Heat could be big players in summer of 2014
July, 22, 2013
By Brian Windhorst
Victor Baldizon/NBAE/Getty ImagesMiami has its core intact for next season, but after the summer of 2014 things could look different.
In the wake of Dwight Howard’s departure, the Los Angeles Lakers have been looking forward to 2014, when their options could be wide with a deep free-agent class and perhaps as much as $50 million in salary-cap room.
But there could be another huge player in free agency next summer, another destination team with a championship pedigree: The Miami Heat.
That may be hard to fathom at the moment because the Heat currently have a payroll of more than $80 million and a large luxury-tax bill that forced them to waive Mike Miller last week. But as of now, there is a possibility that every player on the Heat roster could be a free agent next summer.
The Heat are an example of the difference between a team with a full cap as opposed to a team that is capped out.
That’s why it would be unwise to disregard the Heat’s options when it comes to looking at next summer. There’s a chance the Heat will have as much cap space as anyone to retrofit their team around the most-prized potential free agent, LeBron James, if he opts out of his contract as expected.
“When 2014 hits, we'll be ready to deal with that,” Heat president Pat Riley said after the season. “We're just going to keep everything very fluid ... we'll be prepared for anything, as we were in 2010."
The two-time champs know they will have 13 players back from this season’s title team for the 2013-14 season and Riley has made it clear he believes the status quo is the way to go as they attempt to establish a dynasty. But a year from now, the shape of the Heat roster is a bit of a mystery. Depending on the health of their core players and their competition for James, that could turn out to be a good thing. The roster is aging, but because of the flexibility of the contracts on the books, it’s not necessarily a roster they are locked into.
First, James, Chris Bosh and Dwyane Wade all have opt-out clauses in their contracts. That represents a $61 million portion of the team’s salary cap for 2014-15. It is hard to predict what each player will do because much will depend on health, the success of the team and other variables. But all three very well could opt out to re-do their contracts to assure more guaranteed years.
All three are earning less than the maximum salary and it is possible they could seek raises. However, all three have already shown a willingness to work with the front office to structure their deals in a way that will allow more flexibility.
In addition, Mario Chalmers, Shane Battier, Ray Allen, James Jones and Rashard Lewis all are headed into the final year of their contracts. Udonis Haslem, Joel Anthony and Chris Andersen all have player options. Norris Cole has a team option.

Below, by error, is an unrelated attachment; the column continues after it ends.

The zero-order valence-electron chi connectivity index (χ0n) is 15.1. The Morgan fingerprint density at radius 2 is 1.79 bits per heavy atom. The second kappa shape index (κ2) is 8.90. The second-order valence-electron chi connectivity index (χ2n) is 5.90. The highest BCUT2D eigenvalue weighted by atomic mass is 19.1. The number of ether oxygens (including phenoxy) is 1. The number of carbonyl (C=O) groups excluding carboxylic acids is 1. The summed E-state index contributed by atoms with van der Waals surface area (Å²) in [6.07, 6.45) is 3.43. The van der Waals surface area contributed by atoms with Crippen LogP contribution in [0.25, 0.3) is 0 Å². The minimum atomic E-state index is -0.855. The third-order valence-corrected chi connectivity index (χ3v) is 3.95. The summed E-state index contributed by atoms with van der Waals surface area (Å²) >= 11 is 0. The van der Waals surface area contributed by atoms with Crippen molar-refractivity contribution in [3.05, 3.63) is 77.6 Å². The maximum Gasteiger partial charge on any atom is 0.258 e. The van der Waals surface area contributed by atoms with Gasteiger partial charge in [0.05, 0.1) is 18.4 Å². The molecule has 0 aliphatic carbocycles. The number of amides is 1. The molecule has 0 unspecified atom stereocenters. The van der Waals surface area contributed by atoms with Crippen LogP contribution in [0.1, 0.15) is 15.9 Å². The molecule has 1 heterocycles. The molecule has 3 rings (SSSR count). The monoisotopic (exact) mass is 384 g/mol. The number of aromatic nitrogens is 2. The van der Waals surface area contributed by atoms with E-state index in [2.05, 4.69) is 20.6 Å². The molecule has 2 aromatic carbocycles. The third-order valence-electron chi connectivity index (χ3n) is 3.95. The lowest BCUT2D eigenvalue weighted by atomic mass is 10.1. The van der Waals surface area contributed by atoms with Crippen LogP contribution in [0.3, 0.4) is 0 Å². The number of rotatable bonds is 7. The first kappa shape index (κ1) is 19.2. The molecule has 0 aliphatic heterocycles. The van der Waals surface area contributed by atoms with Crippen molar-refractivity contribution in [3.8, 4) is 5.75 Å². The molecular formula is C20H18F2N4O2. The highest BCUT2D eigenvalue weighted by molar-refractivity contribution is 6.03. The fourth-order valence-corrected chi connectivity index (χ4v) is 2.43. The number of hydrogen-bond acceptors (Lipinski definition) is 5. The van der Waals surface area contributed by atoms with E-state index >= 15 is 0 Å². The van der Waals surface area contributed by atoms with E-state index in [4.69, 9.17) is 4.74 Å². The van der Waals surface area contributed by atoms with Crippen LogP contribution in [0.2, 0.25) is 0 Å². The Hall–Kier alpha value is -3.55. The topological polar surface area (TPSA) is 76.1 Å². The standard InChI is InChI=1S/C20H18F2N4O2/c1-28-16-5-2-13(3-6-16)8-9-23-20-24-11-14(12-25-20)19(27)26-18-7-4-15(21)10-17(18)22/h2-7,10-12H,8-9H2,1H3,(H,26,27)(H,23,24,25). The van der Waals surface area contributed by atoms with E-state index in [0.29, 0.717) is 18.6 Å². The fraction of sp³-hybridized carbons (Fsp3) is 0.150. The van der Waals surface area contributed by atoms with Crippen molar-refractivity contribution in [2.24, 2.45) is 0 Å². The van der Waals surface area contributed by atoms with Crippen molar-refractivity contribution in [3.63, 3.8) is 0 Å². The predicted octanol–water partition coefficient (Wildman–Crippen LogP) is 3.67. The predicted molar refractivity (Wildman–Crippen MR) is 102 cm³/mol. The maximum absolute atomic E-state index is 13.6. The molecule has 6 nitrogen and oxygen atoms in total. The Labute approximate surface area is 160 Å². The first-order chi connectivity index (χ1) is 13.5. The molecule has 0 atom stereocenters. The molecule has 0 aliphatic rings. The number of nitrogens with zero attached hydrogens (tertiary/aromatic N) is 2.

Even if Haslem, Anthony and Andersen bypass free agency next summer and the Heat, as expected, pick up Cole’s option, the team still could have in the neighborhood of $50 million to play with depending on what the Big Three decide.
The Miller amnesty release last week was unpopular with some players and many of the Heat’s fans. But it did more than save luxury-tax money, it also cleared extra cap space for the future. No matter how the Heat ultimately proceed, they will have an opportunity to revamp the roster following this season. If James decides to stay, he can be a drawing card for younger free agents as the Heat may look to replace some of their aging players.
Over the past three years, players have repeatedly taken less money to play with the Heat, often because Riley has been persuasive in contract talks. The team also has assistant general manager Andy Elisburg, who has proven to be a shrewd salary-cap manager during his long tenure with the team that has allowed the Heat to pull off some maneuvers that have shocked the league several times.
While several competitors will plot to poach James and perhaps Bosh, the Heat may be able to convince their stars to restructure their contracts in a way that would allow them to add another big name. Much of that may depend on Wade, who already showed a willingness to take the biggest pay cut to make room for teammates in 2010.
Bottom line, the Heat could end up being one of the most interesting teams in next summer’s already fascinating free-agent game. Not just as a protector of their championship roster but perhaps as a hunter for a player or two who could help them stay on top for the back end of James’ prime years.
Riley has dismissed rivals' transparent attempts to chase James or get into an arms race with the Heat because he’s confident in how the franchise has positioned itself in the short- and long-term.
"What one other team does, I think it doesn't have any bearing on what we're thinking about," Riley said. "We're a three-time finalist. We won back-to-back championships. We've got our entire core back, signed, opted-in, and we're tickled to death with that."